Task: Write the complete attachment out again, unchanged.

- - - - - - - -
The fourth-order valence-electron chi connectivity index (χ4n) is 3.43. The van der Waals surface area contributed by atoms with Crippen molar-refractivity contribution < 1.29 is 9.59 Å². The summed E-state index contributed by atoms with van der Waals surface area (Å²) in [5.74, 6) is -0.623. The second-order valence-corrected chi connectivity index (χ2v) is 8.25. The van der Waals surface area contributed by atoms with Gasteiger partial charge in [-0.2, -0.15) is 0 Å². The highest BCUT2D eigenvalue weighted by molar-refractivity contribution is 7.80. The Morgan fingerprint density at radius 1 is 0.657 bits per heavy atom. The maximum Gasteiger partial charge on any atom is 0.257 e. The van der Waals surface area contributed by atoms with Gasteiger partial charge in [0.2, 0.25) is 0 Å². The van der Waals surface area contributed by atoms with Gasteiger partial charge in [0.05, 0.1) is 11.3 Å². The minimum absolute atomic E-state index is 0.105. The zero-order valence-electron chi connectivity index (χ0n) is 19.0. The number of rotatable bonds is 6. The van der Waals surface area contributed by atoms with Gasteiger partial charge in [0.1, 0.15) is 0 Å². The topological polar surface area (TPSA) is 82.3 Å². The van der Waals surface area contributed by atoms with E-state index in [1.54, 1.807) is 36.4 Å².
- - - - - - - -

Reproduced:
The fourth-order valence-electron chi connectivity index (χ4n) is 3.43. The van der Waals surface area contributed by atoms with Crippen molar-refractivity contribution < 1.29 is 9.59 Å². The summed E-state index contributed by atoms with van der Waals surface area (Å²) in [5.74, 6) is -0.623. The second-order valence-corrected chi connectivity index (χ2v) is 8.25. The van der Waals surface area contributed by atoms with Gasteiger partial charge in [-0.2, -0.15) is 0 Å². The highest BCUT2D eigenvalue weighted by molar-refractivity contribution is 7.80. The Morgan fingerprint density at radius 1 is 0.657 bits per heavy atom. The maximum Gasteiger partial charge on any atom is 0.257 e. The van der Waals surface area contributed by atoms with Gasteiger partial charge in [0.2, 0.25) is 0 Å². The van der Waals surface area contributed by atoms with Gasteiger partial charge in [0.05, 0.1) is 11.3 Å². The minimum absolute atomic E-state index is 0.105. The zero-order valence-electron chi connectivity index (χ0n) is 19.0. The number of rotatable bonds is 6. The van der Waals surface area contributed by atoms with Gasteiger partial charge in [0.1, 0.15) is 0 Å². The topological polar surface area (TPSA) is 82.3 Å². The van der Waals surface area contributed by atoms with E-state index in [1.54, 1.807) is 36.4 Å².